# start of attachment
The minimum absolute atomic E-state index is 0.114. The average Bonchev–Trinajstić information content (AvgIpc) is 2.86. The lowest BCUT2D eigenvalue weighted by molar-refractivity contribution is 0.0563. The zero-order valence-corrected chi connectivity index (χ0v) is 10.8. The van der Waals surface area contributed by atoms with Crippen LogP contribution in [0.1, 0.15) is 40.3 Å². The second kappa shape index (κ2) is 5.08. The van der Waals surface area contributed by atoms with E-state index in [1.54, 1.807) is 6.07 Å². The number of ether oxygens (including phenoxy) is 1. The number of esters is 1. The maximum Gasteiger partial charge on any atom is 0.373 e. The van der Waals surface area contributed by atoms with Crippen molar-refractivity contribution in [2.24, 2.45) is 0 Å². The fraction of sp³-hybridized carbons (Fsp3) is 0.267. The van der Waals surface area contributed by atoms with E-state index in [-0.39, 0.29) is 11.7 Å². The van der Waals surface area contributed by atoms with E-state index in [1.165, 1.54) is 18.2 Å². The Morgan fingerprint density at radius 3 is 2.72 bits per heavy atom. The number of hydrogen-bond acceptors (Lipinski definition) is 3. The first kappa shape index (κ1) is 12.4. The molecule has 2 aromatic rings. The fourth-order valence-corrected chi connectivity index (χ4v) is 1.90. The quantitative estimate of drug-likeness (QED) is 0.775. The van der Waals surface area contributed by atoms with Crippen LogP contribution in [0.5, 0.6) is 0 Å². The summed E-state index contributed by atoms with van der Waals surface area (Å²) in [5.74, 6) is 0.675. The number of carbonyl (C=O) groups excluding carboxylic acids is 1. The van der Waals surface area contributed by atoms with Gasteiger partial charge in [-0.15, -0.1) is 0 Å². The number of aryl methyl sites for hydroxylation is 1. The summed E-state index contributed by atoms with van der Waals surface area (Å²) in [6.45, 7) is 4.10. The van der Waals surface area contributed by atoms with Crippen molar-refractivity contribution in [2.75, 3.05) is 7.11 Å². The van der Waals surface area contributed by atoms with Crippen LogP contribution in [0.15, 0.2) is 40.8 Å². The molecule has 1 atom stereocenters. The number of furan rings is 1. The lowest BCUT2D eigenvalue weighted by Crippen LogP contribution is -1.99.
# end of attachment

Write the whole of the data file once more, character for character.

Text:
The minimum absolute atomic E-state index is 0.114. The average Bonchev–Trinajstić information content (AvgIpc) is 2.86. The lowest BCUT2D eigenvalue weighted by molar-refractivity contribution is 0.0563. The zero-order valence-corrected chi connectivity index (χ0v) is 10.8. The van der Waals surface area contributed by atoms with Crippen LogP contribution in [0.1, 0.15) is 40.3 Å². The second kappa shape index (κ2) is 5.08. The van der Waals surface area contributed by atoms with E-state index in [1.54, 1.807) is 6.07 Å². The number of ether oxygens (including phenoxy) is 1. The number of esters is 1. The maximum Gasteiger partial charge on any atom is 0.373 e. The van der Waals surface area contributed by atoms with Crippen molar-refractivity contribution in [2.24, 2.45) is 0 Å². The fraction of sp³-hybridized carbons (Fsp3) is 0.267. The van der Waals surface area contributed by atoms with E-state index in [-0.39, 0.29) is 11.7 Å². The van der Waals surface area contributed by atoms with E-state index in [1.165, 1.54) is 18.2 Å². The Morgan fingerprint density at radius 3 is 2.72 bits per heavy atom. The number of hydrogen-bond acceptors (Lipinski definition) is 3. The first kappa shape index (κ1) is 12.4. The molecule has 2 aromatic rings. The fourth-order valence-corrected chi connectivity index (χ4v) is 1.90. The quantitative estimate of drug-likeness (QED) is 0.775. The van der Waals surface area contributed by atoms with Crippen LogP contribution in [0.5, 0.6) is 0 Å². The summed E-state index contributed by atoms with van der Waals surface area (Å²) in [5.74, 6) is 0.675. The number of carbonyl (C=O) groups excluding carboxylic acids is 1. The van der Waals surface area contributed by atoms with Gasteiger partial charge in [-0.15, -0.1) is 0 Å². The number of aryl methyl sites for hydroxylation is 1. The summed E-state index contributed by atoms with van der Waals surface area (Å²) in [6.45, 7) is 4.10. The van der Waals surface area contributed by atoms with Crippen molar-refractivity contribution in [2.75, 3.05) is 7.11 Å². The van der Waals surface area contributed by atoms with Crippen LogP contribution in [0.15, 0.2) is 40.8 Å². The molecule has 1 atom stereocenters. The number of furan rings is 1. The lowest BCUT2D eigenvalue weighted by Crippen LogP contribution is -1.99.